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Bible passage: John 6:1-15; 22-59
Background: This is a well-known story, but the meaning behind Jesus’ miracle and what he says about himself requires a little more thought. If young people have grown up in church, they are probably familiar with the miracle, so invite them to approach it as if they had never heard it before. If you have young people with little or no church background, work with their surprise at what Jesus does and says, and invite them to respond honestly. A mixture of church experience will help those who have heard this story before to encounter it afresh!
You will need: refreshments; a comfortable place to sit and chat
As the young people arrive, serve them the refreshments you have provided. While you eat and drink together, chat about the young people’s lives. Do they have anything to share? Any triumphs? Any disasters? Share stories from your own life, if appropriate.
You will need: marshmallows; bin; wet wipes; aprons; marmalade; bread; plates; butter knives (or similar)
Play some ‘food games’ with the group. Be aware of food allergies before playing, and always keep a close eye on the participants. Safety is paramount.
Chubby bunnies: the aim is for a player to put as many marshmallows in their mouth as they can, but still clearly say “chubby bunnies” after each one. Keep a bin handy for people to spit their marshmallows into!
Marmalade sandwich: divide the young people into pairs. One puts on an apron and stands in front of a table with a plate, knife, two slices of bread and some marmalade. This person puts their hands behind their back and their partner puts their arms through the first’s armholes. Like this, the partner (standing behind) has to make a sandwich and feed it to their friend in the apron.
You will need: Bibles; copies of the infographic
Give out the Bibles and copies of the infographic. Read the story together, then give the young people time to match the information in the graphic to the story. Chat together about what they find most interesting about the facts and figures. Has this information helped them understand the story more clearly?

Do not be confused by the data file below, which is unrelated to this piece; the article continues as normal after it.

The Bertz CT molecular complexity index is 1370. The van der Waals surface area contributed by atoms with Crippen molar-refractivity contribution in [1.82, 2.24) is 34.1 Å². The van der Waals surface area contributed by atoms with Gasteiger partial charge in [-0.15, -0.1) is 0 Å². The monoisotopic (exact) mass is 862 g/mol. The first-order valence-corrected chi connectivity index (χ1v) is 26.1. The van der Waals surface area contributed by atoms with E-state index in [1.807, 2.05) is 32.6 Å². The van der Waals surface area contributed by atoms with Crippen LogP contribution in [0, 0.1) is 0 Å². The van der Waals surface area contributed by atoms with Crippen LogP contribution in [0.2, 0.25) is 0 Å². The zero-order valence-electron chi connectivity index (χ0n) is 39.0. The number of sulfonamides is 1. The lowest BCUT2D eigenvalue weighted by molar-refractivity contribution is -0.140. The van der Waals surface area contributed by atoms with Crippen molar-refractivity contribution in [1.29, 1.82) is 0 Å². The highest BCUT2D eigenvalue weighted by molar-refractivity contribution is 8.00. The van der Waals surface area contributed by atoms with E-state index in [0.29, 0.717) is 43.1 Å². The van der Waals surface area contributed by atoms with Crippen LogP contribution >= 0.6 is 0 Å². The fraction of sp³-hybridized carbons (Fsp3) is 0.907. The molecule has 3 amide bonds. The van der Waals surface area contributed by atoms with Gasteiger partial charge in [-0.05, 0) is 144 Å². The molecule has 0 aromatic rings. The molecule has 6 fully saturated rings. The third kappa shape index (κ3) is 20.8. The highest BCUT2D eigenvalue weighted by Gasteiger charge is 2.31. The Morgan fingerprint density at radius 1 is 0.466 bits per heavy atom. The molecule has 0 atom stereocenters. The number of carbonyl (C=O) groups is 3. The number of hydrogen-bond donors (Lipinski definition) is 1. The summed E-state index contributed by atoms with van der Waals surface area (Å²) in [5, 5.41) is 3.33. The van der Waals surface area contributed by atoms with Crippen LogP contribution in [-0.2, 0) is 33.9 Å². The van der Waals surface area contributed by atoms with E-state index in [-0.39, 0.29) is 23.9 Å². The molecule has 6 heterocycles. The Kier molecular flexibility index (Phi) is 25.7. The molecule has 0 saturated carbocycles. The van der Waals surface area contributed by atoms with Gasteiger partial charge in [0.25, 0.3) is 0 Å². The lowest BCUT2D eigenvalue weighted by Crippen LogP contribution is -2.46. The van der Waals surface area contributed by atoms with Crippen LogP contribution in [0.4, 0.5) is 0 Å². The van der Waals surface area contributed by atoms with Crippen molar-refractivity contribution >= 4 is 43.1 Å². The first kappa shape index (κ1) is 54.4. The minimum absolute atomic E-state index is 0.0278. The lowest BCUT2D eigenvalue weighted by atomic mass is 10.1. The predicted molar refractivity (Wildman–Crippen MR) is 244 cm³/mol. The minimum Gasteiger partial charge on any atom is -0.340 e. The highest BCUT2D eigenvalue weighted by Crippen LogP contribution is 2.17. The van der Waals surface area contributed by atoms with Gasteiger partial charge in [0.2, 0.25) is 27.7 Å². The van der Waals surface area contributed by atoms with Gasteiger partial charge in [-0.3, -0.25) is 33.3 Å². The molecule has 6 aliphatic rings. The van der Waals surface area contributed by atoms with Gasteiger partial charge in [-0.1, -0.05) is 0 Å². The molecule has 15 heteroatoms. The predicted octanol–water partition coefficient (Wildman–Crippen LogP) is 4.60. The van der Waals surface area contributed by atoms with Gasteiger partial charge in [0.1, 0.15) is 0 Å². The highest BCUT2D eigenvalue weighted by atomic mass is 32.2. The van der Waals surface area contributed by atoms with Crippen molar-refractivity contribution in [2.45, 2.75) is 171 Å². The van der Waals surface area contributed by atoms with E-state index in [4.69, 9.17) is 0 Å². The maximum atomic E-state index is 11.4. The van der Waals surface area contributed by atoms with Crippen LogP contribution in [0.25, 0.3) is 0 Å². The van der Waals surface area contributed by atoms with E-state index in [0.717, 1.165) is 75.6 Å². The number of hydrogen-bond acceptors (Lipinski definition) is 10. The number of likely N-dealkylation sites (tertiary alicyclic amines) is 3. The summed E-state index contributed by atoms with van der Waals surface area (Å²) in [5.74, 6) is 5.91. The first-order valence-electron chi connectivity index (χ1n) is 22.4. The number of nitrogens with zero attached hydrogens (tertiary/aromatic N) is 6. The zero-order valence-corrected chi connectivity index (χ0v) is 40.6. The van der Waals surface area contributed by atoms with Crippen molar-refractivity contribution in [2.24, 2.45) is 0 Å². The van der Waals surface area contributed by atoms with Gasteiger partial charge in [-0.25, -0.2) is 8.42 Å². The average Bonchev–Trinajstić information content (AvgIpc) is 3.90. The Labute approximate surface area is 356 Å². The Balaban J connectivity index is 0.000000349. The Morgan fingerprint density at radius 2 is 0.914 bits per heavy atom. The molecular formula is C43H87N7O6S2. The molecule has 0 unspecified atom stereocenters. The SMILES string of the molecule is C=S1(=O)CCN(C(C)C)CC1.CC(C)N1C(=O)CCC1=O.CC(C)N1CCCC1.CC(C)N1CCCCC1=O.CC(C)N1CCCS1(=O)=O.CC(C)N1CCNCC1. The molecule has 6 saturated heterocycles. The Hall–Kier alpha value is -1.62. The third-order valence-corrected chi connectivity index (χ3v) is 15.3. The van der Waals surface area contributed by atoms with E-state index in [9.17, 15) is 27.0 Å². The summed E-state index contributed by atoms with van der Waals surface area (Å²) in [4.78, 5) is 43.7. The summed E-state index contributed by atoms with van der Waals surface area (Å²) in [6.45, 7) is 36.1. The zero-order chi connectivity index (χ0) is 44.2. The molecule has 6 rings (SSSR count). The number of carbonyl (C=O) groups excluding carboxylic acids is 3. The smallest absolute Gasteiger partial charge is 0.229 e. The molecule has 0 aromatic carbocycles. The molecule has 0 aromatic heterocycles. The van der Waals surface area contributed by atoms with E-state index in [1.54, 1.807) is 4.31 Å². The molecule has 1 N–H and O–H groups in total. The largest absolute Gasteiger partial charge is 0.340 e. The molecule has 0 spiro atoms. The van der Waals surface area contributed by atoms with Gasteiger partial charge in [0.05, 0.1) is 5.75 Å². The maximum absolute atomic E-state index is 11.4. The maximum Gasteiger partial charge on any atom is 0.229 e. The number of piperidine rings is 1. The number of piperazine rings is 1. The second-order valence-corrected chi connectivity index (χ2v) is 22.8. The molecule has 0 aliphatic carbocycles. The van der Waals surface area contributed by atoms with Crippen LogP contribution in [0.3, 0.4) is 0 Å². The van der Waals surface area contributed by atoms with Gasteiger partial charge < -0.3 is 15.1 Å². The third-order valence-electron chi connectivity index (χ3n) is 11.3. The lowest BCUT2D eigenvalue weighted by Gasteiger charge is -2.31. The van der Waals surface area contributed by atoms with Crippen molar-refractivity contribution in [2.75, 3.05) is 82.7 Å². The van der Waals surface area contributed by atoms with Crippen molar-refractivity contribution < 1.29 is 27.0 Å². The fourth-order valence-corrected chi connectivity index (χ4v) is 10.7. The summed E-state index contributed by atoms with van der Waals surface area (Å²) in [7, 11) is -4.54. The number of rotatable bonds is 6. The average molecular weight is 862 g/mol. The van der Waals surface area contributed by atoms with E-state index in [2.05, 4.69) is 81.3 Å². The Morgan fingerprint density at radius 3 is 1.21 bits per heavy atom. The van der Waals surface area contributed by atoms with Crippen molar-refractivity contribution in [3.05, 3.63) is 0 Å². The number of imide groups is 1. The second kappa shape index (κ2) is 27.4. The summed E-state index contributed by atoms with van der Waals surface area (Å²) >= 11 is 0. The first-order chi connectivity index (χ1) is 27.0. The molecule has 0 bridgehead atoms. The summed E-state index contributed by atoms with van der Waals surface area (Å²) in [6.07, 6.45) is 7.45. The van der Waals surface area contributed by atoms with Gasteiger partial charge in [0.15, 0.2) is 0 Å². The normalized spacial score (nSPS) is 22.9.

Go on to act out the story. Give the group as much freedom as you can to do this the way they want. With a younger or less confident group, you might want to have some ideas to help them along (act out the story while someone reads it from the Bible; do it all through mime; create a series of tableaux that tell the story). If you have a large number of young people, you could do this in smaller groups.
Perform the story, then chat about how they found it. Discuss how the infographic and the drama aided understanding of the story. Talk about what Jesus might be saying.
Chat about the story using these questions, encouraging everyone to join in if they want to:
- Can you see yourself in the story? Who are you? A disciple? The boy? One of the crowd?
- What does Jesus mean when he said: “I am the bread of life”?
- What does this mean for you in your life?
- What do you want to say to Jesus in response to what you’ve discovered?
You will need: Bible; bread; grape juice (or similar red juice); plate; cups
Bread is a significant symbol in the Bible, with Jesus taking the bread from Passover and giving it new significance.
If you wish, read 1 Corinthians 11:23- 26 to help the young people imagine this. Chat for a moment about what is happening here. What questions do the young people have about it?
Prepare some bread and a drink for your group. Pass the bread and drink around the group, with each member passing to one another, just like those on the mountainside.
Invite the group to eat the bread and drink. As they do, ask them to think about the Bible passage and Jesus’ words. Read John 6:47-51 to the group and wonder together about what Jesus meant when he said these words. Can the young people identify something new they have discovered? Or something that God has said to them during the session?
Depending on your church tradition, you might need to make it clear that you’re not celebrating Communion, but using the bread and red juice as a way of reflecting on the significance of what Jesus is saying here.
You will need: pencils and paper; basket
Ask the young people to draw the outline of a loaf of bread or fish on some paper.
In a moment or two of silence, ask them to think about knowing Jesus, and how Jesus offered his life.
Invite the group to write a prayer in the outline. The prayer can be words, or it can be a drawing if it is personal (or if they prefer visual to written communication). The prayer can be one of praise and adoration, a confession, something to be thankful for, or a call for help, either for themselves or someone they know.
Once the prayers have been written or drawn, collect them in a basket, just as the food was collected after the miracle.
At the end of the session, the young people can collect their prayers and take them with them as a sign that Jesus will remain with them. Or they could take someone else’s prayer and pray for that during the week. If you do this, make sure no one’s bread or fish is left in the basket at the end.